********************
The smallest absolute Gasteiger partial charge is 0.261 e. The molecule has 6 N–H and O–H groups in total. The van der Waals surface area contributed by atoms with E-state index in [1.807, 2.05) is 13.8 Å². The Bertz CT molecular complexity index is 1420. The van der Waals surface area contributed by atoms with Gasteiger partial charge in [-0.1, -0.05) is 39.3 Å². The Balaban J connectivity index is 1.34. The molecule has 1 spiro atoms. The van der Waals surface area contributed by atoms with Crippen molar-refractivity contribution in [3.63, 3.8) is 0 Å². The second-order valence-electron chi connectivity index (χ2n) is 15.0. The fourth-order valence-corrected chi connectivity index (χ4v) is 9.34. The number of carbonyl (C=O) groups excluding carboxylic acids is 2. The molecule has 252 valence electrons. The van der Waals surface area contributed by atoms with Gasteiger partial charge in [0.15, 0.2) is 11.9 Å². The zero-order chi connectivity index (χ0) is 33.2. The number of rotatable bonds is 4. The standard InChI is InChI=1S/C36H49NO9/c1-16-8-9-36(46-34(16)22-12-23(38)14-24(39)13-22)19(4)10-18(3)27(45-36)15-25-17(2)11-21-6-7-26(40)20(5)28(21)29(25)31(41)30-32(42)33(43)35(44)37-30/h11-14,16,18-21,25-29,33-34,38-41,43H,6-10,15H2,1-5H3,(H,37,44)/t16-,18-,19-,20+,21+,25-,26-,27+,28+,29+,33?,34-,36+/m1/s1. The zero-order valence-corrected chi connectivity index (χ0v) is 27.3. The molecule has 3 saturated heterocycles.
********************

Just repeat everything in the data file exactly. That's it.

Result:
The smallest absolute Gasteiger partial charge is 0.261 e. The molecule has 6 N–H and O–H groups in total. The van der Waals surface area contributed by atoms with E-state index in [1.807, 2.05) is 13.8 Å². The Bertz CT molecular complexity index is 1420. The van der Waals surface area contributed by atoms with Gasteiger partial charge in [-0.1, -0.05) is 39.3 Å². The Balaban J connectivity index is 1.34. The molecule has 1 spiro atoms. The van der Waals surface area contributed by atoms with Crippen molar-refractivity contribution in [3.63, 3.8) is 0 Å². The second-order valence-electron chi connectivity index (χ2n) is 15.0. The fourth-order valence-corrected chi connectivity index (χ4v) is 9.34. The number of carbonyl (C=O) groups excluding carboxylic acids is 2. The molecule has 252 valence electrons. The van der Waals surface area contributed by atoms with Gasteiger partial charge in [0.15, 0.2) is 11.9 Å². The zero-order chi connectivity index (χ0) is 33.2. The number of rotatable bonds is 4. The standard InChI is InChI=1S/C36H49NO9/c1-16-8-9-36(46-34(16)22-12-23(38)14-24(39)13-22)19(4)10-18(3)27(45-36)15-25-17(2)11-21-6-7-26(40)20(5)28(21)29(25)31(41)30-32(42)33(43)35(44)37-30/h11-14,16,18-21,25-29,33-34,38-41,43H,6-10,15H2,1-5H3,(H,37,44)/t16-,18-,19-,20+,21+,25-,26-,27+,28+,29+,33?,34-,36+/m1/s1. The zero-order valence-corrected chi connectivity index (χ0v) is 27.3. The molecule has 3 saturated heterocycles.